Officials: End results more profitable despite public complaints about Omaha recycling

There are also questions about where the recycling goes — and if it is actually being recycled.
There is good news at the end of the recycling rainbow.
Published: Aug. 1, 2022 at 11:05 PM CDT
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OMAHA, Neb. (WOWT) - The start of the recycling cycle can be ugly. It’s what we see, recycling bins overflowing and trash dumped around the centers intended to keep junk out of the landfill that could otherwise be recycled.

But when people show up and see there is no room for what they want to recycle, they leave it anyway.

”If a site is full and you can travel to the next site, or wait until the next day for our contractor to empty that container,” please do, said Jim Kee, department quality control manager at Omaha Public Works. “They do empty those containers just about seven days a week, they’re even out there on Sundays getting them emptied, so it does take some time.”

There are also questions about where the recycling goes, and if it is actually being, well, recycled. As it turns out, the end game for Omaha is increasingly successful, and profitable, something that just wasn’t possible 20 years ago. In their first year of a $2.4 million dollar contract with the city to handle the processing of the city’s mixed recyclables, First Star Recycling and Firstar Fiber CEO Dale Gubbels said improved technology and the demand for keeping profits on American soil are paying off.

“There’s been a lot of investments made in the infrastructure to make sure the material gets recycled,” Gubbels said. “The economics are such that if you take these materials as an alternative to using the Virgin or raw materials, it saves quite a bit of energy... The paper mills, the plastic operations, the metals, all of it, they find that using these reclaimed materials, they lower their energy costs.”

The road to profitability is multi-faceted. First, machines had to be created to help better recognize sorting, which has improved dramatically.

“It goes through several different phases of recycling,” Kee said. “They’re gonna pull out different types of material, cardboard’s gonna go one direction, paper’s gonna go another, your plastics, your metal, they’re gonna go to a different direction, and so as all that material is sorted, it’ll be baled, and then it’ll go to different end markets, it’ll go to a different mill if it’s paper or cardboard, and then they turn that material into something that will be further recycled.”

Paper, for example, is a moneymaker for recycling in Omaha. While there aren’t paper mills locally, they can sell to markets in Kansas City, Oklahoma, and Minnesota for a solid return. Those are relationships the Midwest has long enjoyed when they didn’t have the ease of shipping containers out to Asia for someone else to deal with, as often happened in larger port-based markets.

The investments nationally in technology to recycle plastics, something technologically nearly impossible a short time ago, is paying off.

120th and Maple Recycling drop off
120th and Maple Recycling drop off(PHOTO: WOWT)

“Right now the demand is exceeding the supply on a lot of these materials,” Gubbels said. “If the plastic industry, for example, had its way, everybody complains about plastics not being recycled, they can’t get enough. they want more.”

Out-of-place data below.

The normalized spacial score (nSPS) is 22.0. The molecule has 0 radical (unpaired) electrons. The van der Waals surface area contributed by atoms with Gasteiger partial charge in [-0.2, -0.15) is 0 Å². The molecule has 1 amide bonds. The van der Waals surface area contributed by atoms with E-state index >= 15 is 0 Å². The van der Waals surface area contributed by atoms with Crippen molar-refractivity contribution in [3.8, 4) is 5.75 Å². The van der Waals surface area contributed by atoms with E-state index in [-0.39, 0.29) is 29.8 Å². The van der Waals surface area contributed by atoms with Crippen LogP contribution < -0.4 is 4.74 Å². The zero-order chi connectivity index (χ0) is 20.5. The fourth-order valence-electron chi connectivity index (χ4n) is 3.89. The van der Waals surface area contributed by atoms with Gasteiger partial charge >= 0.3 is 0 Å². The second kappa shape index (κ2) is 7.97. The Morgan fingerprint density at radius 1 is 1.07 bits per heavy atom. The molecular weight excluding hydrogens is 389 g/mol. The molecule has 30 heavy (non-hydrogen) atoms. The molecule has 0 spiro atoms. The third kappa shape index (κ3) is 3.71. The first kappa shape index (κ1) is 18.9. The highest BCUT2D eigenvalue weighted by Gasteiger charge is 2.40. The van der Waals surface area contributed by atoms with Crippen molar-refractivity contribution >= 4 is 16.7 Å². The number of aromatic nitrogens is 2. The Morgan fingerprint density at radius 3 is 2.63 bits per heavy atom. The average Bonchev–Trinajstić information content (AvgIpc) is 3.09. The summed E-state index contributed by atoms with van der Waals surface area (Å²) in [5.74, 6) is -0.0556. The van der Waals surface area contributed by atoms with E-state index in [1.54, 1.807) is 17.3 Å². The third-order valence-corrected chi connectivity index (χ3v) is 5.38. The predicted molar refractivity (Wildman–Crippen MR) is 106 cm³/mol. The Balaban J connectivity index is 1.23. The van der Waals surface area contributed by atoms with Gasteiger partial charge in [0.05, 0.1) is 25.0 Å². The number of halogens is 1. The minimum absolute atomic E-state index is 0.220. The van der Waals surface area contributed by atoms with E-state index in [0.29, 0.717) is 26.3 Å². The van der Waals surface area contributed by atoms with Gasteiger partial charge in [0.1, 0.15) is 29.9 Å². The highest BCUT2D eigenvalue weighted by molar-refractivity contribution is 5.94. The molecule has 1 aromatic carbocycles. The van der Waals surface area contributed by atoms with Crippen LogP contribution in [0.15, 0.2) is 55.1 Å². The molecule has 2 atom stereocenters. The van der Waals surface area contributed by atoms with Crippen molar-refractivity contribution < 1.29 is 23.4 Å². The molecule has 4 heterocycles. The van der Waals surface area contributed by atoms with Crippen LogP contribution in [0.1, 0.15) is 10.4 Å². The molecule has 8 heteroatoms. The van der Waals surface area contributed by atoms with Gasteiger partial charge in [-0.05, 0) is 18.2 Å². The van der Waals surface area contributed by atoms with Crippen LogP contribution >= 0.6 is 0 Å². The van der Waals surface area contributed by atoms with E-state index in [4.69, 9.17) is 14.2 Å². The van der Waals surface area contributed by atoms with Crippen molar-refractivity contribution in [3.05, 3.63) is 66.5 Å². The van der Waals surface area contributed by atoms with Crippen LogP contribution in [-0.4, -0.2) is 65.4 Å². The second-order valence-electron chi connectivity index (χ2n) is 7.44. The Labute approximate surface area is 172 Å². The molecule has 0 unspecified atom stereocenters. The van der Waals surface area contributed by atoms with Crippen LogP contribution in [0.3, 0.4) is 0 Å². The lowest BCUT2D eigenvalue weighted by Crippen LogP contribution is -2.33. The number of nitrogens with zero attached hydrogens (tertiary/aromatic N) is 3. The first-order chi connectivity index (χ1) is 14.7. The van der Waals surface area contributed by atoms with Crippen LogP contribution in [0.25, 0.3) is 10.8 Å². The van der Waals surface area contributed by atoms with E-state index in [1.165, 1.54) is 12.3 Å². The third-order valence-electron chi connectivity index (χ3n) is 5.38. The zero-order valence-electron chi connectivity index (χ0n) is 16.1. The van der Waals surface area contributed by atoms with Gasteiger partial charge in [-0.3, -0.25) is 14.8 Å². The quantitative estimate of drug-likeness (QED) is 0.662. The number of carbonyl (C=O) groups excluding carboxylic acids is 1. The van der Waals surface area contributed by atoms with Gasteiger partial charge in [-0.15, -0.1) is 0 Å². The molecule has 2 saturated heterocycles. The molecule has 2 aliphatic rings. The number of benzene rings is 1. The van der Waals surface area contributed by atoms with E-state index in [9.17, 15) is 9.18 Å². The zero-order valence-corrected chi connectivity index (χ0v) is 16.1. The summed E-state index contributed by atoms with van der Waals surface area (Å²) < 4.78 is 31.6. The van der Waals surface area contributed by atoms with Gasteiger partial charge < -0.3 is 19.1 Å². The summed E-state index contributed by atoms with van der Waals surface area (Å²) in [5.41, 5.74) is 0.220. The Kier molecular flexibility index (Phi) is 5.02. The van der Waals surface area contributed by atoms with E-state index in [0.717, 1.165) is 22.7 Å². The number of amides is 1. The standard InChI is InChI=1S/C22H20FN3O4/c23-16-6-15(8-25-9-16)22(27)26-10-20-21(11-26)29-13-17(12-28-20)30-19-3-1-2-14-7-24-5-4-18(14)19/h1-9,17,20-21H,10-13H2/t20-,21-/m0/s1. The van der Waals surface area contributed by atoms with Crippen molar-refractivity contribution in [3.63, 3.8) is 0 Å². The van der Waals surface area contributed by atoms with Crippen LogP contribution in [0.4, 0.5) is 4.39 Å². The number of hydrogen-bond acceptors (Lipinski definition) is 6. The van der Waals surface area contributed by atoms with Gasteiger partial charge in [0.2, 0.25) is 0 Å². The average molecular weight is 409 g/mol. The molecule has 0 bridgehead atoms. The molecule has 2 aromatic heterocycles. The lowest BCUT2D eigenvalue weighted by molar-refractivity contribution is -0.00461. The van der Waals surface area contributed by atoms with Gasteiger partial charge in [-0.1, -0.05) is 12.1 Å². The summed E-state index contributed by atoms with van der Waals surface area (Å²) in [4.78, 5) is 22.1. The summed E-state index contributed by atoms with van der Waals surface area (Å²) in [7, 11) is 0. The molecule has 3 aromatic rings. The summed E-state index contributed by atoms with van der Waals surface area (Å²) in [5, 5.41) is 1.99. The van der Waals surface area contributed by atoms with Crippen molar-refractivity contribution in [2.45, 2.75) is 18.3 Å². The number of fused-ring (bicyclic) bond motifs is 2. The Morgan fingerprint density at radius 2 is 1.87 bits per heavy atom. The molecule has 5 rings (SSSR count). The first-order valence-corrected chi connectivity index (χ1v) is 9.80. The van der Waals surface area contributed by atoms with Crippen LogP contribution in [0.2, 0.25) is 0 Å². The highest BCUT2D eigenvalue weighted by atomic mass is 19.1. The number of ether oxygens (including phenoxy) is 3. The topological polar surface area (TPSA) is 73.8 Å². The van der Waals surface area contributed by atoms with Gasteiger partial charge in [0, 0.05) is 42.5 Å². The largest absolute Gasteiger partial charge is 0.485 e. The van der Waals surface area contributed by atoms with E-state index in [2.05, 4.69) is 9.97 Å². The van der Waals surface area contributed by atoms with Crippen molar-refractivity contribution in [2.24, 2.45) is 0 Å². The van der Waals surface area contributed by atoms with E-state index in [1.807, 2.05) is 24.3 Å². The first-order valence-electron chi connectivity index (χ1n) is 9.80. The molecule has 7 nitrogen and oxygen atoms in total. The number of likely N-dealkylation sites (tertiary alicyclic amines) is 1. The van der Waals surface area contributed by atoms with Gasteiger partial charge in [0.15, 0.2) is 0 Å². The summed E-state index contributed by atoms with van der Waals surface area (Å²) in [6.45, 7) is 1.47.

Gubbels said taking full advantage of developing technology requires a legislative push for something called “extended producer responsibility,” requiring manufacturers to make what can be recycled.

”But it has to be everyone’s responsibility,” Gubbels said. “The producers are the manufacturers of brands, they have a lot to say in what gets recycled but it comes down to there isn’t any one of us that doesn’t have a role in this.”

As for the front end of the process, more and more Americans, and those in Omaha specifically, are doing their part. In 2021, nearly 25,000 tons were recycled here.

According to the U.S. Census Bureau, “the recycling rate has increased from less than 7 percent in 1960 to the current rate of 32 percent.” The EPA reports that recycling and reuse accounts for 681,000 jobs and nearly $38 billion in wages in the U.S. each year.

One of several companies contracted to deliver the contents of those recycling bins to First Star Recycling is FCC Environmental Services.

So, yes, your recycling is paying off. Yes, we’re keeping tons and tons out of the landfills, which is a good thing.

It works as long as we all remember that one man’s trash is another man’s treasure, as long as it’s in the right bin. After all, we still teach our kids: reduce, reuse, recycle.

”We’ve created a recycling program that accepts a lot of different materials, and so that makes it easier on the consumers, so a lot of people skip over those first two Rs, the reduce and reuse,” Kee said. “So when you’re making your product selection, are you choosing a product that has less material that either has to be recycled or put to waste or could you reuse that packaging?”

“When you look at different generations, for instance, a glass jar was reused,” Kee said. “They may put buttons or nails or something like that as storage, whereas now it’s a lot easier to maybe just drop that off at one of our recycling sites. So a lot of people overlook those first two Rs that we grew up with, in terms of reducing what our potential waste can be, or reusing those products rather than going right to recycle.”

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